Better Buy: Alibaba vs. Amazon

It has been a great run for owners of both Alibaba Group Holding (NYSE: BABA) and (NASDAQ: AMZN) over the last few years. Both stocks have put up impressive numbers and rewarded shareholders, though Amazon stock has done better, with a 150% return since the start of 2016 compared with a 90% return for Alibaba.

While their operations have many similarities, an ocean separates the two e-commerce and tech platforms in more ways than one. Though the future looks bright for both, one is a better buy right now.

The e-commerce front

Alibaba and Amazon both have sprawling e-commerce empires in their core markets (China and the U.S., respectively) and are racing to expand internationally. While Alibaba is the smaller operation (trailing 12-month revenues were $42.4 billion using an exchange rate of 0.14 Chinese renminbi to U.S. dollars as of this writing), its e-commerce business is also far more profitable than Amazon's:

E-commerce revenue for Amazon includes online and physical stores, third-party seller services, subscription services, and advertising. For Alibaba the figure includes the company's core commerce, digital media and entertainment, and innovation initiatives. Both companies are investing in new segments like online subscription services (think streaming music and video) that are still losing money but represent fast-growing businesses that could pay off down the road.

While Alibaba holds the advantage in overall e-commerce profitability, Amazon's value-added initiatives are growing faster. Alibaba's media and entertainment grew 24% year over year in the last quarter, compared to Amazon's 52% growth in subscription services. Amazon is also quickly expanding its advertising business, which is tied to its online marketplace. The segment expanded 122% in the last quarter and is now responsible for most of the profit growth in Amazon's e-commerce operations. Thus, while Alibaba currently holds the lead in e-commerce from a profitability standpoint, its U.S. rival is narrowing the gap.

The future of computing

Over the last few years, Amazon Web Services (AWS) has received a lot of attention, and rightfully so. The fast-growing segment was an early mover in the cloud computing industry, and as such has a considerable lead over the competition. It has also been the primary driver of Amazon's profitable growth. Alibaba is a more recent entrant, generating $2.6 billion in cloud sales over the last year (at current exchange rates).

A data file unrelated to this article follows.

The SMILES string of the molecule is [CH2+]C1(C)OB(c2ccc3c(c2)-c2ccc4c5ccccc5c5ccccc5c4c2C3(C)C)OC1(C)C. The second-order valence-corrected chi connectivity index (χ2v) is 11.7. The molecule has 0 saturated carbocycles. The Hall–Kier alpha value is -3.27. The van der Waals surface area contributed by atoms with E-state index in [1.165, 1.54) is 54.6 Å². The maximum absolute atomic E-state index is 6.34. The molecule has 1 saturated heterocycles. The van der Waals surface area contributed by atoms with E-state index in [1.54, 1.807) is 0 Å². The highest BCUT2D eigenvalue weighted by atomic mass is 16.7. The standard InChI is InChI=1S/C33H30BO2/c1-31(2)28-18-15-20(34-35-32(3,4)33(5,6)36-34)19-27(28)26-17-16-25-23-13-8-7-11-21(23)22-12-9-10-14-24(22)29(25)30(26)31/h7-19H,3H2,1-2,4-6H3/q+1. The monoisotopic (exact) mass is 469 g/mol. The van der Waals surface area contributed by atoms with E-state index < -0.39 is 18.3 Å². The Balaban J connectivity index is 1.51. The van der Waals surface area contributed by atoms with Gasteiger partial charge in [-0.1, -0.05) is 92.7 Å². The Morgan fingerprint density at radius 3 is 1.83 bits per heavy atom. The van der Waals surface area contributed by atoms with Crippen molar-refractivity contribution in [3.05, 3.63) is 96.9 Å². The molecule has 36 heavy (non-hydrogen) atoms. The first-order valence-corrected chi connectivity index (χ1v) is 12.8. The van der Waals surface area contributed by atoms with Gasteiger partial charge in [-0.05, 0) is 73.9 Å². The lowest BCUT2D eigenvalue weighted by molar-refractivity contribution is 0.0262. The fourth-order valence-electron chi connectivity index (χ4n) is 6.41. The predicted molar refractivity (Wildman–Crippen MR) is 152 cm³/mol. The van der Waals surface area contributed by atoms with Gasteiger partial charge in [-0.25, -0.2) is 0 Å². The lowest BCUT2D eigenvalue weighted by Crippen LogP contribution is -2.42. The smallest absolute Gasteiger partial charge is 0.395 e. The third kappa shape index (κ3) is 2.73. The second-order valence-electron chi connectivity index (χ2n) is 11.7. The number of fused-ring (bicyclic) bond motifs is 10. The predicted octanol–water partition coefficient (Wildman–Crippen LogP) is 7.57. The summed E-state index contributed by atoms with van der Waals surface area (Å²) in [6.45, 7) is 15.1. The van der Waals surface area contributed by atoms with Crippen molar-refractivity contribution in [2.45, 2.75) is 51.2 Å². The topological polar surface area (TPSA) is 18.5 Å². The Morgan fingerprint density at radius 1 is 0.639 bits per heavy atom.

AWS grew 46% year over year at last report, compared with 90% growth for Alibaba's cloud computing segment. However, with AWS a huge profit driver and Alibaba still running at a loss, Amazon wins the cloud computing battle.

Which is the better buy right now?

Riding momentum from growth in the digital economy, Alibaba and Amazon both look like buys for the long haul. Alibaba currently has a better e-commerce business from a profitability standpoint, but Amazon is closing the gap with new initiatives like its advertising segment. On the other hand, Amazon holds the lead in the cloud computing industry, a status that may be difficult for competitors to change.

Nevertheless, Alibaba is by far the better value at the moment. Its overall revenue is growing faster (up 41% in the last year to Amazon's 24%), and it's investing heavily to grow its business. That heavy rate of investment diminishes free cash flow -- a metric that has more than doubled for Amazon over the last year -- but Alibaba is nevertheless trading at a big discount to its American counterpart after a drubbing for Chinese stocks in 2018.

With a price-to-free-cash-flow ratio of just 19.3 to Amazon's lofty 60.7, Alibaba looks like the better value at the moment -- though both companies likely make sense for investors who want to participate in the growth of the digital economy.

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John Mackey, CEO of Whole Foods Market, an Amazon subsidiary, is a member of The Motley Fool’s board of directors. Nicholas Rossolillo and his clients own shares of Alibaba Group Holding Ltd. The Motley Fool owns shares of and recommends Amazon. The Motley Fool has a disclosure policy.